Even for a project known for choosing odd-fit collaborators, indie-country singer/songwriter Willy Mason was a bit of a stretch. But for the creepy intro to We Are The Night (and the iconic eponymous track), Mason’s strong voice proved a natural pairing with the creeping, oozing electronic build up that Rowlands and Simons put together here. Mason would appear later on the record as well, for a track titled “Battle Scars,” but it’s his appearance on this minute-long prologue that stays stuck in your head forever. – A.T. Bossenger


best Chemical Brothers collaborations Surrender“Out of Control” (ft. Bernard Sumner)
from Surrender (1999; Astralwerks)

If “Setting Sun” seemed like the most natural fit for the stadium-filling rock aspects of The Chemical Brothers’ big beat, this cut from the studio album that followed is straight-up Hacienda dancefloor shit. Yeah, this song has its share of clattering drum loops and siren-like synth wails too, but they’re organized in such a fashion as to allow for ears and lungs to breathe. In those gaps, New Order’s Bernard Sumner drops a few choice guitar licks (eventually glitched and processed into the percolating mix) as well as lyrics about never having time to settle down. – Adam Blyweiss


best chemical brothers collaborations DYOH“The Private Psychedelic Reel” (ft. Jonathan Donahue)
from Dig Your Own Hole (1997; Astralwerks)

In 1997, British music was obsessed with the ’60s. But, typically ahead of their time, The Chemical Brothers were mining elements of that culture that would not become fashionable again for several years to come—acid-soaked psychedelia. “The Private Psychedelic Reel” was the 10-minute piece-de-resistance at the climax of their 1997 sophomore album Dig Your Own Hole, and to cement its otherworldly weirdness, they knew exactly who to turn to—Mercury Rev frontman and fuzzed-out psych supremo Jonathan Donahue.

The track is an end-of-the-world jamboree, which seems to reference both of The Beatles’ two epic album closers, “Tomorrow Never Knows” and “A Day in the Life.” Its selection box of effects and flourishes is stage managed by Donahue, who understood exactly how and where to blur the edges of the listeners’ perceptions to keep them guessing. It’s certainly no surprise that it became a gig staple for the duo, and it predicted the artistic and commercial success of Mercury Rev’s 1998 album Deserter’s Songs. – Max Pilley


best chemical brothers collaborations DYOH“Setting Sun” (ft. Noel Gallagher)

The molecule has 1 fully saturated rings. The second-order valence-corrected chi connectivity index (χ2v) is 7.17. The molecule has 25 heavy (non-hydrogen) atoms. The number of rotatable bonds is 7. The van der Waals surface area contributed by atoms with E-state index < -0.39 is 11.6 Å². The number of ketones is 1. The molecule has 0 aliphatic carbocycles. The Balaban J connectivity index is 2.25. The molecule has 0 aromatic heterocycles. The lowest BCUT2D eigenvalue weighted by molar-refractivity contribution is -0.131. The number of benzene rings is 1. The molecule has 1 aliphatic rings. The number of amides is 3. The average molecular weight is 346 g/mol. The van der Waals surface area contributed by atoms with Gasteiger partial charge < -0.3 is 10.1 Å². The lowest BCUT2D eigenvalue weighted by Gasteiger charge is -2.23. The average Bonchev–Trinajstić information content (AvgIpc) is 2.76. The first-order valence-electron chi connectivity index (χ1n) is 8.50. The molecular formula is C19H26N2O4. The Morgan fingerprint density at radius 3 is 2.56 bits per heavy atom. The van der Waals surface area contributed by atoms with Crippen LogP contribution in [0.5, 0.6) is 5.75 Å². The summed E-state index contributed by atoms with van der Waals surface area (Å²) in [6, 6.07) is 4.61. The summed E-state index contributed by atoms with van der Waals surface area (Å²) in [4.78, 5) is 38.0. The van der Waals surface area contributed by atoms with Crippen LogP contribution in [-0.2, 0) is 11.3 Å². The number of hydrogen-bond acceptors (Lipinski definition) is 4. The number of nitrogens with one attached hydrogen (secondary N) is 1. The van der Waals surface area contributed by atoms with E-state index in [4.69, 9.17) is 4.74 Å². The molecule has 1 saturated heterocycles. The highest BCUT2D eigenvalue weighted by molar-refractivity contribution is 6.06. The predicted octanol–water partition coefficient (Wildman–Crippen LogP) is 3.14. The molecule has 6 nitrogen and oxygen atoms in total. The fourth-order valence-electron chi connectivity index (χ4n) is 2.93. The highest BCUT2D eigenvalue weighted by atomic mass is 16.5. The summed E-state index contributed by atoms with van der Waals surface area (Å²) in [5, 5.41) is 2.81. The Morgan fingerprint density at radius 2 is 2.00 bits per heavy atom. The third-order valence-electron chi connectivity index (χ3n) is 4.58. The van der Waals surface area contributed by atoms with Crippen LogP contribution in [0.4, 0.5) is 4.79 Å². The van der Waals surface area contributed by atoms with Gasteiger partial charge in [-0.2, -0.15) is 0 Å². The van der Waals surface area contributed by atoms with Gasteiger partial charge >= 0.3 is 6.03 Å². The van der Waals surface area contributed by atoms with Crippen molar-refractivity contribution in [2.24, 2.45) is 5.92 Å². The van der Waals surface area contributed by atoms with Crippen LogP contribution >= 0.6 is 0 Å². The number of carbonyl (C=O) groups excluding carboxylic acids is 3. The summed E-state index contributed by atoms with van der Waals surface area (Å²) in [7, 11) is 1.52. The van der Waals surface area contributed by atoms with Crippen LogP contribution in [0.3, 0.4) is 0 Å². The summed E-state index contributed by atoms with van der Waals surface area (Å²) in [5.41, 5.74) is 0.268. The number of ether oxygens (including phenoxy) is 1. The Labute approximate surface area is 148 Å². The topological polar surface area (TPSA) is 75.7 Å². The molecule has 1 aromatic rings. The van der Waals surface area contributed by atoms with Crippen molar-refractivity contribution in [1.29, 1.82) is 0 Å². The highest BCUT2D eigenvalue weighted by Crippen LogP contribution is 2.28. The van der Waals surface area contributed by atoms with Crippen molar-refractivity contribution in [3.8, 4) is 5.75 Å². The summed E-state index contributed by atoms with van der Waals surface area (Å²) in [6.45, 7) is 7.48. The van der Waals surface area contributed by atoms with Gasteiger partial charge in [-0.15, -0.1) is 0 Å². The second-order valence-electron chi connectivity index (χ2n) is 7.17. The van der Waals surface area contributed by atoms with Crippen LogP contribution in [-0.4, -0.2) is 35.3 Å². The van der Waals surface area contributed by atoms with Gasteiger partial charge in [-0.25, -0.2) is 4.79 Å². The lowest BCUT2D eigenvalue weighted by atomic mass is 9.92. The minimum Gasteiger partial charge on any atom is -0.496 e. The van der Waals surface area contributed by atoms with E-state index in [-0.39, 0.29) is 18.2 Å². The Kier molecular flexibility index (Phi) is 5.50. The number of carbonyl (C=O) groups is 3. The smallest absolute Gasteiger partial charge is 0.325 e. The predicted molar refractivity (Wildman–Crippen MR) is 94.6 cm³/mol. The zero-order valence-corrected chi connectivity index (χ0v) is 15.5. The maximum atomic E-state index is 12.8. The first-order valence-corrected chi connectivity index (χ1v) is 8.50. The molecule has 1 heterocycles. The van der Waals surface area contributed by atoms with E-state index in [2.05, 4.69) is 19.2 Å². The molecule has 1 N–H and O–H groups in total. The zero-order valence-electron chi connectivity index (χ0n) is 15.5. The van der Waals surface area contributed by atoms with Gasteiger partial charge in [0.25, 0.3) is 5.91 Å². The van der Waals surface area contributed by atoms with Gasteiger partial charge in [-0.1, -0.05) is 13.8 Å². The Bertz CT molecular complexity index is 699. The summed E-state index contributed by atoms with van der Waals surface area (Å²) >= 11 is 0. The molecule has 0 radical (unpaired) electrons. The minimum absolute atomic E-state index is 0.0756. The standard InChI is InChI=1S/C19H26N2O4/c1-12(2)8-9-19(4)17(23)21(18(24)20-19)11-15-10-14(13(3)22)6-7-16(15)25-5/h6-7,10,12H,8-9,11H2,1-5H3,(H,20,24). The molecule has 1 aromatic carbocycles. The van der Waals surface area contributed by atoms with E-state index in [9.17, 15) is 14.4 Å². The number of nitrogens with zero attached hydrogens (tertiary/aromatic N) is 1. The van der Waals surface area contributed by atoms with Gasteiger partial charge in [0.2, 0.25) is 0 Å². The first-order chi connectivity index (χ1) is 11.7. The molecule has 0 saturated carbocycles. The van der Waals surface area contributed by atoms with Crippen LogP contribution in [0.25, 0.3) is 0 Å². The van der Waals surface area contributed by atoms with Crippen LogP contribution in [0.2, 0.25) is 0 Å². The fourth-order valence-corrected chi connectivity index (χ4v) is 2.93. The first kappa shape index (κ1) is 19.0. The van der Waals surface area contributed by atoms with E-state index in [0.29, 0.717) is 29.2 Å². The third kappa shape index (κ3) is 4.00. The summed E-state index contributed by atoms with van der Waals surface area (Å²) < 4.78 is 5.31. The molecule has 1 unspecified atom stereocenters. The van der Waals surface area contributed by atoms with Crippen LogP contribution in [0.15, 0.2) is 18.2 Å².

from Dig Your Own Hole (1996; Astralwerks)

Of the many collaborations Rowlands and Simons took on during their 20-plus-year career, this one has definitely gone down in history as the most memorable. Featuring a lead vocal by Noel Gallagher during Oasis’ peak popularity, “Setting Sun” was a step forward for the duo, not only because it featured the most high-profile guest vocal of their discography to date, but because it showed even more breadth in their creativity. Admittedly, some of that is borrowed from The Beatles’ “Tomorrow Never Knows.” And given Oasis likewise borrowed liberally from the Fab Four it only made sense for this pairing to happen. That being said, they knock it out of the park with a dancefloor-filling work of beat-laden psychedelia that still knocks like it did in ’96. – Jeff Terich


7-10-chemical-rbos“Under Neon Lights” (featuring St. Vincent)
from Born in the Echoes (2015; Astralwerks)

The crackle of vinyl. Radiating treble pulses. A faint echo of a house beat. And then in comes Annie Clark (AKA St. Vincent) at the height of her career. What has always made Chemical Brothers collaborations stand out is the way the band brings out a completely new take on the artist in question. Whereas Daft Punk or a handful of other top electronica groups often create brilliant backdrops for the visiting artist to do their own thing, Rowlands and Simons often bring out something entirely new. That’s definitely the case in “Under Neon Lights,” which presents an alternate version of St. Vincent, one where Clark is less eclectic guitar goddess and more mysterious nightcrawler. It’s a short and chaotic glimpse into how Clark could spar with the Grimes of the world if she were interested in doing so. And, like all great club tracks should, it leaves the listener hungry for more. – A.T. Bossenger


7-10-chemical-rbos“Wide Open” (ft. Beck)
from Born in the Echoes (2015; Astralwerks)

We know, we know, “Under Neon Lights” with St. Vincent was arguably the biggest collaboration formally released as a single from the most recent Chemical Brothers album. This closing track, however, works as more than just the rare [arcane] love song in their canon and another of their occasionally astounding videos. Along with his own stand-alone singles “Dreams” and “Wow,” it constituted Beck’s reacquaintance with beats and party music after a long departure into introspective folk-rock. – Adam Blyweiss